Vintage lightbulbs with glowing sculptures inside

From the 1930s to the 1970s, Aerolux Light Corporation manufactured "artful gas-discharge light bulbs," lightbulbs containing tiny sculptures that glowed when switched on. From Wikipedia:

Aerolux gas discharge light bulbs contained low pressure gas, either neon or argon, or a mixture of the two. Also within the bulb were metal sculptures coated with phosphors. These phosphors fluoresced when excited by glow discharge. Because glow discharge occurs readily at 110-120 volts AC, one could use these bulbs in standard household lamps in the United States.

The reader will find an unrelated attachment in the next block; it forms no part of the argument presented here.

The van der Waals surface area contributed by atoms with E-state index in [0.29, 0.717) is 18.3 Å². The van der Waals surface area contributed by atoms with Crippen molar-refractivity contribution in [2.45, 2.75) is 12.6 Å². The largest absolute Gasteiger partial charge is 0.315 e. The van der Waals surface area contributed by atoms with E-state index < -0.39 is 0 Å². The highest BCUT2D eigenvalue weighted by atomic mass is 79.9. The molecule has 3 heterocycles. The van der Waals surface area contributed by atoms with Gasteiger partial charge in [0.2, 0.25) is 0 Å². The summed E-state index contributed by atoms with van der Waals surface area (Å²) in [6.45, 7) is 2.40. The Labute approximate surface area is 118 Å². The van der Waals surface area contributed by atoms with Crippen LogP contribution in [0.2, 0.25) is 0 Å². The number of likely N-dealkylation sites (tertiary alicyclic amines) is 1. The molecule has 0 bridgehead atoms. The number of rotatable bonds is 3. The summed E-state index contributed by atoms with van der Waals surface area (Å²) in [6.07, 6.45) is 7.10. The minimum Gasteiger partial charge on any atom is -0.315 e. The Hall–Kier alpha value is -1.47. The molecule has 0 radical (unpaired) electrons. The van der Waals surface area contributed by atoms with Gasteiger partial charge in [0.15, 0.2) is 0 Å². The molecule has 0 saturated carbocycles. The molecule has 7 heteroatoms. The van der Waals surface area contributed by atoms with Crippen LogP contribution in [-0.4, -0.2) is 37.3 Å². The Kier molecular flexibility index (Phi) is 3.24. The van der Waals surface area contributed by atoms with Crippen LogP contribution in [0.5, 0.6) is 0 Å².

(via This is Colossal)

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Watch a bullet destroy light bulbs in super-slow motion

This satisfying new video from the Crazy Russian Hacker reminds me of Harold E. Edgerton's iconic "Bullet through Apple" photo from 1964, seen below.

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One Hundred Watts, 120 Volts: a lightbulb manufacturing ballet (1972)

During a visit to the (incredible) new Exploratorium in San Francisco, I was captivated by Carson "Kit" Davidson's "One Hundred Watts 120 Volts," a 1972 short film where the manufacturing of Duro-Test light bulb is presented as a ballet for Bach's Brandenburg concertos. "One Hundred Watts 120 Volts" (Archive.org) Read the rest